# A compact multilayer configuration filter with inner mixed electric and magnetic coupling.

1. INTRODUCTIONAdvanced modern wireless microwave communication systems have strigent requirements for filters, such as compact size, sharp rejection out-of-band, low insertion loss. From conventional filter design theory, transmission zeros that exist in out-of-band can improve filter ability greatly. Recently, by using crossing electric and magnetic (EM) coupling or source-load coupling to design generalized quasi-elliptic filter can get more transmission zeros [1,2], in this type of filter, Stepped-Impedance resonators (SIRs) take main part. e.g., [1], using [lambda]/4 SIRs, generating transmission zeros very close to passband. However, the size of this filter is a little large. At the same time, because adjusting the position of the transmission zeros can get high frequency selectivity, numerous papers ([2-5]) have been devoted to realizing controllable transmission zeros. Compared with the conventional half-and quarter-wavelength stepped-impedance resonators (SIRs), [2] proposed that unequal-length shunted-line stepped-impedance resonator (shunted-line SIR) can provide an efficient way to generate multitransmission zeros and one controllable transmission zero near the passbands to improve the out-of-band rejection. In [4], Wei et al. designed a novel trigonal dual-mode filter with controllable transmission zeros, and both dual-mode response and controllable transmission zeros are realized by using cross-coupling. But it is complicated to control the zeros distribution, especially in first time design this type filter, and the roll-off in the low stopband (without transmission zeros) needs to be improved. Chu and Wang utilized open-loop filter with controllable electric and magnetic coupling [5]. In their work, one or more transmission zeros is achieved. The open gaps have the maximum electric field, and the sides of coupled resonators have the maximum magnetic field. However, they can get only one zero in lower or upper stopband when cascading two resonators. This will lead to worse frequency selectivity in stopband without transmission zero. Using more resonators can obtain more transmission zeros and realize good frequency selectivity, but the size will increase 50%. In their other works, they fabricated an inline coaxial quasi-elliptic filter with separately controllable mixed electric and magnetic coupling. As proposed in [6], an N-order filter can realize N-1 finite transmission zeros at maximum. However, in order to achieve desired performance, this design must insert additional coupling components and does much modification work. Same as [5], their fractional bandwidths are only 3.8%, 4.1%, respectively. In [5-7], compared with a purely coupled filter when transmission zeros were close-to-band, a mixed coupled filter achieved narrower bandwidth, generally not more than 5%. [8] analyzed the reason of this drawback in details and designed an novel triangular open-loop filter with backed aperture to overcome the shortcoming of EM coupled filters.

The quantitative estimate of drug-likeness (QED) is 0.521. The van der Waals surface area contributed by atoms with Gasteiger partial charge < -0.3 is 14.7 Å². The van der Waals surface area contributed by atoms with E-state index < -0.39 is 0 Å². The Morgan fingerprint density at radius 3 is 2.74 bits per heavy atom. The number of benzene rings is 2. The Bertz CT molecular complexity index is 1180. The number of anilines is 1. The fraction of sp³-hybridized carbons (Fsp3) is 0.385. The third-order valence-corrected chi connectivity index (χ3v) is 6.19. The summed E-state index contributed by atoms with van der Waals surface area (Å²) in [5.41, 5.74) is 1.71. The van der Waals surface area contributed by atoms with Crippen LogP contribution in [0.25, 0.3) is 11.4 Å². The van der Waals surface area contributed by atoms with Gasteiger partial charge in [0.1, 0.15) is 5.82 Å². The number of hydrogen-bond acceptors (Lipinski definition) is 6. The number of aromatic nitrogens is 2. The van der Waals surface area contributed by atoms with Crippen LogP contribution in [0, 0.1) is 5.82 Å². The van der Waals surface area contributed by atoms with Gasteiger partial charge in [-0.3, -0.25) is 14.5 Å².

Certainly, except for EM coupling, many ways can reduce the size of filter, e.g., in [9], using DGS folded slot resonators loaded by lumped capacitors, the filter is 55% smaller than the conventional filer. However, without EM coupling, no transmission zeros are available, which leads to roll-off capability hardly suitable for applications.